Stop the spread. Get vaccinated,
Along with the ventilator, Anders needed a combination of the strongest treatments available, including anti-inflammatory steroids, a potent anti-inflammatory called Tocilizumab, and inhaled nitric oxide.
She also required a tracheostomy, a procedure which allows a tube to be placed directly in the windpipe in patients who are recovering but still require a ventilator. The tracheostomy allows doctors to give patients periods of breathing on their own, with the ability to put them back on the ventilator easily when needed.
Anders spent a total of 60 days in the hospital. Once out of the ICU, Anders let herself have moments where she believed she would be OK. But much of the time, she still feared what could happen. “I was constantly watching my oxygen level and my heart rate,” she said. “My anxiety was really bad.” Her mom visited her during the week and Christopher came on the weekends, enlisting his parents to look after Madison in his absence.
Anders and her family weren’t the only people worried about her condition. The nurse who comforted Anders on her first day in the hospital happened to walk by her new room. The nurse teared up, ran to Anders, and burst out joyfully, “You’re alive!” Until then, she had thought Anders had died and imagined the girl she had seen in photos now was a motherless child.
Walls praised the professionals from all the hospital departments who contributed to Anders’ care, from radiology and pharmacy to respiratory, physical and occupational therapy. “It takes a large team,” he said, “to care for these complex patients.”
When her final COVID-19 test came back negative and she was cleared to go home, Anders decided she had one important task to complete. She agreed to do an interview with WSOC-TV from her hospital bed about her experience with COVID-19.
Afterward, a viewer reached out to thank Anders. Seeing her on the news had convinced him to get vaccinated. “Smart people need to get vaccinated to protect themselves, their children, and other people's children,” Anders said. “It has nothing to do with the government. It has nothing to do with politics. And masks really do work. They really do help stop the spread of COVID.”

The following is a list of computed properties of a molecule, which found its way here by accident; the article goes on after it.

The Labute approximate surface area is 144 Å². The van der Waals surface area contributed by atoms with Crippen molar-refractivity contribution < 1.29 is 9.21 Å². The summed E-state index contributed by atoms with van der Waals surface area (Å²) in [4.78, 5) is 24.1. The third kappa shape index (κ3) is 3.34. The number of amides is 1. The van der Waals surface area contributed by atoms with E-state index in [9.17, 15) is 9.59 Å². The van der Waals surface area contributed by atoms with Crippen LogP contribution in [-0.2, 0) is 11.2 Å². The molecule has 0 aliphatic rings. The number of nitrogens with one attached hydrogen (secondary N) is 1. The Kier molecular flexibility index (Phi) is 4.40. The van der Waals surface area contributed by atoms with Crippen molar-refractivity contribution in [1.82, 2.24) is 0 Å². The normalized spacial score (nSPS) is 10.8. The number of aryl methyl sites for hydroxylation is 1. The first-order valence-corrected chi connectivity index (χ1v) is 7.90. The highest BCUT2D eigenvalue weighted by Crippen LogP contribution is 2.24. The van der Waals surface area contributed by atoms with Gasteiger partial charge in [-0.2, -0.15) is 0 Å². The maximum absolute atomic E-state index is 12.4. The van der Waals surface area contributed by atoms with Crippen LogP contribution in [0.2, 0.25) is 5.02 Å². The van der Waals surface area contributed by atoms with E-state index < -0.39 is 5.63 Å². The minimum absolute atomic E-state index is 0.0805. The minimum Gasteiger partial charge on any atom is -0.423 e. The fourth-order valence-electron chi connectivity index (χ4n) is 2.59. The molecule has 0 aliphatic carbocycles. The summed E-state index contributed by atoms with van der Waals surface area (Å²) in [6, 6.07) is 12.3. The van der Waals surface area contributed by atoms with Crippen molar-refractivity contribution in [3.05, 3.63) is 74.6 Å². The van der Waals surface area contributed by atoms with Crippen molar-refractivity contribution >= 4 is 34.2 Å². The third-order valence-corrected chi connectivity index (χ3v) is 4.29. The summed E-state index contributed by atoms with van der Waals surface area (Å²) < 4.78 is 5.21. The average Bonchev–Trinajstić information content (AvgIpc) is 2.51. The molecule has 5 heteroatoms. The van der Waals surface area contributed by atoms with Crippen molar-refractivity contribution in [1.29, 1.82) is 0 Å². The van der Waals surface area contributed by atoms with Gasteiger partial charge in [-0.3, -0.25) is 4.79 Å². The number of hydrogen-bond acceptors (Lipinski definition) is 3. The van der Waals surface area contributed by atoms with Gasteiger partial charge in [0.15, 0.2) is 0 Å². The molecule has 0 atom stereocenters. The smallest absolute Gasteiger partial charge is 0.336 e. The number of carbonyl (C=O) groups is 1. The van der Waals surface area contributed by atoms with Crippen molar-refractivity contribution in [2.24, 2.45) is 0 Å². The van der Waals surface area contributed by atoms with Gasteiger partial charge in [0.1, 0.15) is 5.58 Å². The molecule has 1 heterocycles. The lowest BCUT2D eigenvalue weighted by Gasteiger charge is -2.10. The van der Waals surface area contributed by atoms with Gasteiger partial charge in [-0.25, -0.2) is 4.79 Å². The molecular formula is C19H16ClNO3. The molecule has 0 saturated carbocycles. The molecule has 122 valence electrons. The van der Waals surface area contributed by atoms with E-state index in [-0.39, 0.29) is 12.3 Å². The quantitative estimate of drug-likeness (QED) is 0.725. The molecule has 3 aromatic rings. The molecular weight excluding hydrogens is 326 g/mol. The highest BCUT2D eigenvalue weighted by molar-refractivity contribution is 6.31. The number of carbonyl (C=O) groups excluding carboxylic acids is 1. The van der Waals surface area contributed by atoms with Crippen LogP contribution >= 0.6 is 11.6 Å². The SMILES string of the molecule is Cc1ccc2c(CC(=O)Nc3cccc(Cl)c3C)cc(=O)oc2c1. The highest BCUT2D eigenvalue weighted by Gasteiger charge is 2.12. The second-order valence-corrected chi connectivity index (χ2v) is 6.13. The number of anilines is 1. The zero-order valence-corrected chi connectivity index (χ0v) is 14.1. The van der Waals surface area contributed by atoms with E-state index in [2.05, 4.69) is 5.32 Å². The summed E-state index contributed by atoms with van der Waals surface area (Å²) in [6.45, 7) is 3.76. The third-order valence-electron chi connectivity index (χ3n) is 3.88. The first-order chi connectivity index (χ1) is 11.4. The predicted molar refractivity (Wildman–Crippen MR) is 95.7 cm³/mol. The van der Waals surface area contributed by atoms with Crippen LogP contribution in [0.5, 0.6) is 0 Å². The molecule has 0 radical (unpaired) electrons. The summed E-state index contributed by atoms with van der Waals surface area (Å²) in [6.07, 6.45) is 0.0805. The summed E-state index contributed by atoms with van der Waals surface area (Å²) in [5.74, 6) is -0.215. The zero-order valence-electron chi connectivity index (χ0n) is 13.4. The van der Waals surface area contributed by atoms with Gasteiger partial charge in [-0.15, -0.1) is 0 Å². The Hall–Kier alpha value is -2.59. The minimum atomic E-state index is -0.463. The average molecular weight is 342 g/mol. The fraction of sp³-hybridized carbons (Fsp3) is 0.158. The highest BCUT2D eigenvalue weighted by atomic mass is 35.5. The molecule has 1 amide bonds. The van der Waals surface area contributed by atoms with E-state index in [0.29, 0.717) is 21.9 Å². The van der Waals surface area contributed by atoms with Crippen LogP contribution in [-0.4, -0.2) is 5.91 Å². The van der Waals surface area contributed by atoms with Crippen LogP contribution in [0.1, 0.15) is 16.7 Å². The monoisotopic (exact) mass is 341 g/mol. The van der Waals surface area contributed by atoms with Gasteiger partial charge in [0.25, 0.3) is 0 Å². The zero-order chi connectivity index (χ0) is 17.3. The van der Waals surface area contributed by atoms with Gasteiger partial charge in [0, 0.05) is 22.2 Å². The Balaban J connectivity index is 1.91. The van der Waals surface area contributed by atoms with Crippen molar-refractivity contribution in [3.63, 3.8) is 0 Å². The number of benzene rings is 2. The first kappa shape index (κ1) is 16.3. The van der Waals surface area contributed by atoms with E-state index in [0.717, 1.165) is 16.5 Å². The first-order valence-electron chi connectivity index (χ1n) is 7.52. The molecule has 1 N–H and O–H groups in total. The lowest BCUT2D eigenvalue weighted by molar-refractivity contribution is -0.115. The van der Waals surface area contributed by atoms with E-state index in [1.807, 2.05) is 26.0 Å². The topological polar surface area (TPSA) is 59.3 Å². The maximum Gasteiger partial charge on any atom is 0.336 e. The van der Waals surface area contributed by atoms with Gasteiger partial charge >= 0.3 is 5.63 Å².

She said it’s difficult for anyone who hasn’t experienced serious COVID-19 to understand the magnitude of the illness. But she will never forget the days on a ventilator, wondering if she would live to see her daughter grow up. She’ll never forget lying in her hospital bed day after day hearing the “Code Blue” emergency call again and again, summoning help for other patients with COVID-19.
“You don’t want to experience what I went through,” she said. She still wakes up at night with flashbacks.
Full recovery will take many more weeks, as Anders’ oxygen level still drops when she stands. She hopes to return to work in November or December.
For now, she’s grateful to be alive and able to take pleasure in small things. In the hospital, for a month she could only dab her mouth with drops of water rather than take a drink. Peering out the door of her room she’d see others casually drinking water as they walked past and think: You have no idea how lucky you are. That first long drink of water was “so pure,” she marveled.
She’s grateful for the big things, too. She came home from the hospital in time for Madison’s 8th birthday.